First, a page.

So, where do the perceived interests of China and those of the US coincide on national security issues? They do not; indeed they are diametrically opposed on weapons proliferation, the independence of Taiwan, support for terror regimes, human rights issues. (I should add that when one says 'China' one actually means a handful of old men in the politburo in Peking. They are the ones who count, no one else.) China and the US cannot even come up with a bilateral policy toward the goofy hermit-monster who runs North Korea, something absolutely in the Chinese interest to solve.
Now take France (please): Its desire, its driving force, its number one goal as expounded in private and public is to reduce the military, cultural, political and economic influence of the US whether in the UN or in the real world. France sees herself as the prime mover of a united Europe dominated by---why France, of course. There is no other way that she can have much influence in the world. (After all, the world can only consume so much cheese.) And who knows? If this policy succeeds France might perhaps be strong enough one day to marshal the military power to conquer the Ivory Coast! Its policy is the opposite of whatever the US wants, no more and no less. Now just where can France and the US work together on security issues? France has actively hindered US efforts in the Middle East, in NATO, in the Cold War against the USSR and in the hot war against Iraq. If France is an ally, what would an enemy look like?
Getting anything of value done with these two veto wielders on the Security Council is tedious, time consuming and fruitless, a sterile exercise costly in blood and treasure. For the US to go to the UN allows China to pretend that it is a normal state out for the common good; it allows France the pretence of power and to exert influence far beyond what her military and economic assets really are.
This war and the long diplomatic ballet that led to it clarified these things very well. It exposed true friend (England---again) and true foe (France---again and again and again) and true impotence. So let the UN (short one member) have a new address. May I suggest Paris or Peking?
March 25, 2003
Time for some theology here. Forget all those college classes where you learned that war is caused by an arms race, entangling alliances, capitalism, imperialism, a "revolt of the masses," poverty, religion or appeasement. The cause of war is sin. (Yes, you read correctly.) Sin occurs when man chooses to act contrary to the moral law, thus against his own human nature. It is a corruption of the natural, a man warring against his own flesh. A creature at war with himself can hardly be expected to abide his brother, least of all the foreigner.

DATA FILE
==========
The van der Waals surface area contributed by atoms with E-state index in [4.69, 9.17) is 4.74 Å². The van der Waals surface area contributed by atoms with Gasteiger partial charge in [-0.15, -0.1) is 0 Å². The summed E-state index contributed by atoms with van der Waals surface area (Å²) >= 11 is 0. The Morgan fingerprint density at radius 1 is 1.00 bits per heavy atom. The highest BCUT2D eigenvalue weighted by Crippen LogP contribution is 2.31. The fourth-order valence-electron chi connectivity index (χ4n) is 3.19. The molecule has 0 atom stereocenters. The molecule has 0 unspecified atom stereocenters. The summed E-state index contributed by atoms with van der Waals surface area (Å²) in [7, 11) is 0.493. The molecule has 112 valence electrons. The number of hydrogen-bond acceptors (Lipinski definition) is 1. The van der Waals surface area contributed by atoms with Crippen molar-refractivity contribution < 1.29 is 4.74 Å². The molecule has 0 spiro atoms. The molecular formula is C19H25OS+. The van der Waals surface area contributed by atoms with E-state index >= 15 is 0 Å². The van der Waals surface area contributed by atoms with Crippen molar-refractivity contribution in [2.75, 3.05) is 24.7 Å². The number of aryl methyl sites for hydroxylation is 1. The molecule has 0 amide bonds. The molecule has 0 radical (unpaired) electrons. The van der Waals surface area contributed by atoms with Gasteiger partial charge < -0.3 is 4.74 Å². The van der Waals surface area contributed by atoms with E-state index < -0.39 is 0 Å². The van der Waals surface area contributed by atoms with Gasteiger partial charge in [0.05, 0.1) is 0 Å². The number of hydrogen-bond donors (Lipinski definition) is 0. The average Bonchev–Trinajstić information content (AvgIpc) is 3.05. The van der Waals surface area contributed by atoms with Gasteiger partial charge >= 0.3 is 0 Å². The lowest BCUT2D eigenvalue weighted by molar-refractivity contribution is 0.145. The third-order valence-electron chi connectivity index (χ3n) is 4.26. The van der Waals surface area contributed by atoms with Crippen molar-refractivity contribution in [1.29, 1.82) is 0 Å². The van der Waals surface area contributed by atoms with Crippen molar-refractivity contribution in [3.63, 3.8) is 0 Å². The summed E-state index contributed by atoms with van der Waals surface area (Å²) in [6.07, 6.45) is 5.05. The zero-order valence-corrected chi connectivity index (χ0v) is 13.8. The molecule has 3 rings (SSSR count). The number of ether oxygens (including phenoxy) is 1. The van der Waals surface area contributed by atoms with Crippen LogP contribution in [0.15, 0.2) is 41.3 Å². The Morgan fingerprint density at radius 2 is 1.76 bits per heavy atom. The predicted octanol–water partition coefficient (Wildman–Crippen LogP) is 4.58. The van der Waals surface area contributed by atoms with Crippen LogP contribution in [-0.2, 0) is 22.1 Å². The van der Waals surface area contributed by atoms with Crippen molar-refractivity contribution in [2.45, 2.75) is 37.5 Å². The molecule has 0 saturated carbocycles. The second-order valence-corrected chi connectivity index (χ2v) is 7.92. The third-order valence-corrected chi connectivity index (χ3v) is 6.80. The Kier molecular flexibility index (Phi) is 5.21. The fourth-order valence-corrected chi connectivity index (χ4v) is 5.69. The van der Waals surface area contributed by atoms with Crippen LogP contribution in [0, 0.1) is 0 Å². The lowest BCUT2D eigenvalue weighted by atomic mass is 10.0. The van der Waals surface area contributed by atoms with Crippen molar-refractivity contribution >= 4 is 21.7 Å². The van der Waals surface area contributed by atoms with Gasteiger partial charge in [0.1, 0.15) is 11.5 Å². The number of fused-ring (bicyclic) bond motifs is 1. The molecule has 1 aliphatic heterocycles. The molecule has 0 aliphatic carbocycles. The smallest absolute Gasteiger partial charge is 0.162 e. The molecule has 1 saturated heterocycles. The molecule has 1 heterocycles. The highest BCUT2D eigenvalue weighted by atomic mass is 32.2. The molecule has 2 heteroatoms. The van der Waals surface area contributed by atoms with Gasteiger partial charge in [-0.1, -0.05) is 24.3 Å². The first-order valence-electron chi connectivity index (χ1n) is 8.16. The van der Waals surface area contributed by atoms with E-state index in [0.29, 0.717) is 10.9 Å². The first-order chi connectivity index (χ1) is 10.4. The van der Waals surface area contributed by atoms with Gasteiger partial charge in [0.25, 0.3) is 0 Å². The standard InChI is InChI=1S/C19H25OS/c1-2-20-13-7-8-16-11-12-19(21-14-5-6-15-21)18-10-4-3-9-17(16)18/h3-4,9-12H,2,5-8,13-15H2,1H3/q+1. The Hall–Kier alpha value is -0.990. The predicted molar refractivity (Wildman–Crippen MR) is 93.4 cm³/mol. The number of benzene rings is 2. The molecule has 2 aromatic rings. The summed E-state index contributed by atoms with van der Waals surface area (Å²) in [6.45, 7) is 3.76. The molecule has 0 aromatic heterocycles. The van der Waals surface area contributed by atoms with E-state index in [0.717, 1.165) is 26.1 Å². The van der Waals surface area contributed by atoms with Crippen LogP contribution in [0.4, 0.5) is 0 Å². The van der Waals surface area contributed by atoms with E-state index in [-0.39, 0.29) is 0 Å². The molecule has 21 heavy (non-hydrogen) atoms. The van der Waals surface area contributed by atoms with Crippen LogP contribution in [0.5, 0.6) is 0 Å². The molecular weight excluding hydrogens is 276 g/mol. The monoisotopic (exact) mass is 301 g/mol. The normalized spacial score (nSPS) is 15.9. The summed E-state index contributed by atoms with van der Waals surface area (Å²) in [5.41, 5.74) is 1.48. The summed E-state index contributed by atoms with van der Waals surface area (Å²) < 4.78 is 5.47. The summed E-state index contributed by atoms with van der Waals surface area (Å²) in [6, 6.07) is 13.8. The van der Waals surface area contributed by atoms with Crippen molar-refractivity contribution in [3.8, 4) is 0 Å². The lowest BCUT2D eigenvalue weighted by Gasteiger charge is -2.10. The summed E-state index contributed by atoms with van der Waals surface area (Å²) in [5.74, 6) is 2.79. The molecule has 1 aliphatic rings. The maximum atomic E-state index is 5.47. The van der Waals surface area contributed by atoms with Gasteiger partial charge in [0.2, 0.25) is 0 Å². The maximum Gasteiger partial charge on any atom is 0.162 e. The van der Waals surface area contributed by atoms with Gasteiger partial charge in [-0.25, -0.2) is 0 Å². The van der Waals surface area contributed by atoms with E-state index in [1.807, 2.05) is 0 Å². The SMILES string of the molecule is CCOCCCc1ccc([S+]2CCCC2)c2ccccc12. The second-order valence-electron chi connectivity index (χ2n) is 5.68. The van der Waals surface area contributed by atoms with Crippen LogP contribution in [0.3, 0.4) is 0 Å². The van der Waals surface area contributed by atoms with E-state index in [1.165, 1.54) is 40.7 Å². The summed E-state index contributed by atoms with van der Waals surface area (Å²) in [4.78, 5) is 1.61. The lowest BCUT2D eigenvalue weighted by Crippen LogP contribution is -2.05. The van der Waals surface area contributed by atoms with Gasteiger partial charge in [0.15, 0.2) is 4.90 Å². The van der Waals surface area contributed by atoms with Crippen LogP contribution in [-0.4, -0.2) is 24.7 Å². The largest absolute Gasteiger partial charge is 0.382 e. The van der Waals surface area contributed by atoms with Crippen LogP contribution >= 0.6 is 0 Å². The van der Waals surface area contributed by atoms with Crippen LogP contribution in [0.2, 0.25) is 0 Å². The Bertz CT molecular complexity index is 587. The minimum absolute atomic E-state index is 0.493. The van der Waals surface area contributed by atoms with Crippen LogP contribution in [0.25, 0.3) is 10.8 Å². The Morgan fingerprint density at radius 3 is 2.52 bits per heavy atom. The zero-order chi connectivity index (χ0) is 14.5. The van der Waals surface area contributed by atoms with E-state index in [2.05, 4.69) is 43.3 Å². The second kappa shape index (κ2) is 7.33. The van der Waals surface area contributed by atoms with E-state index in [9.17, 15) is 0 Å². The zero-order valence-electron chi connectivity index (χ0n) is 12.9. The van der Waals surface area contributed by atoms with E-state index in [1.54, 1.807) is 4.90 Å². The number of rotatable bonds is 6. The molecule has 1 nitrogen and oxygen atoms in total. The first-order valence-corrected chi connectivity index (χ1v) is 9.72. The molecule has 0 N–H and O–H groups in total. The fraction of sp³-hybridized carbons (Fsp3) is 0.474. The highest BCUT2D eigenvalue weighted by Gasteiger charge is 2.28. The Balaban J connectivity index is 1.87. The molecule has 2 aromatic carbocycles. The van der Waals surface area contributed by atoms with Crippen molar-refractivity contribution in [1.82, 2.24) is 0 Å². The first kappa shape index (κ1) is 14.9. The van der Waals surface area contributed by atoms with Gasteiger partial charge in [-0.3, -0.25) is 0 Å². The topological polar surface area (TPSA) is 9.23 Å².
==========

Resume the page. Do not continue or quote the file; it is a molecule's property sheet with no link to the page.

Sin leads the unrepentant into more sin as assuredly as gluttony leads to obesity, which leads to more eating and more gluttony and more obesity and...well, you get the idea. The little sinner becomes the big sinner. Even a normal fellow trapped in such a spiral of sin can do great damage to himself and his family and his neighbors. A father addicted to gambling soon brings his family to ruin, and might rob his neighbor to support his habit. Now imagine him at the helm of a nation. He will first wage war against his family---his subjects---and then his neighbors---those unfortunate nations that border his. We have seen this dreary result: coup, assassination, secret police, the gulag, a war machine, torture chambers, nighttime arrests, disappearances, internal decay. With the institutions of a nation now in his control, his capacity to sin is much magnified. A drunkard can do little harm while on a tricycle; behind the wheel of an automobile he can do a great deal. Mr. Hussein is exactly this type. So was Hitler. And Mao. And Pol Pot. And Stalin.
None of these monsters died repentant as far as we know, and all were devoured by their sin. Stalin died in horror imagining that wolves were coming across a snowfield to devour him; Mao died an obese syphilitic, dominated by his terror-shrew wife; Pol Pot died malarial while being run to ground in the jungle; Hitler, palsied, shaking and drug-addicted, died by his own hand in a bunker---Hussein's fate most likely.
The cure of this sin is what we see today: a war to end a war---in this case a war to end Hussein's war on his own people and on his neighbors and on the world. The disease has gone beyond home remedy, now surgery is required. It does no good to prattle about "No War in Iraq!" The war in Iraq began when Saddam and his Baathist Party seized control of that nation in 1979. What Iraq has become nothing but a reflection of Hussein; it is his soul writ large, just as Nazi Germany was really the face of Hitler---a point he made time and again. What Hitler wrought upon humanity was what he had wrought upon his own soul---death, destruction, oblivion. Hussein is doing likewise.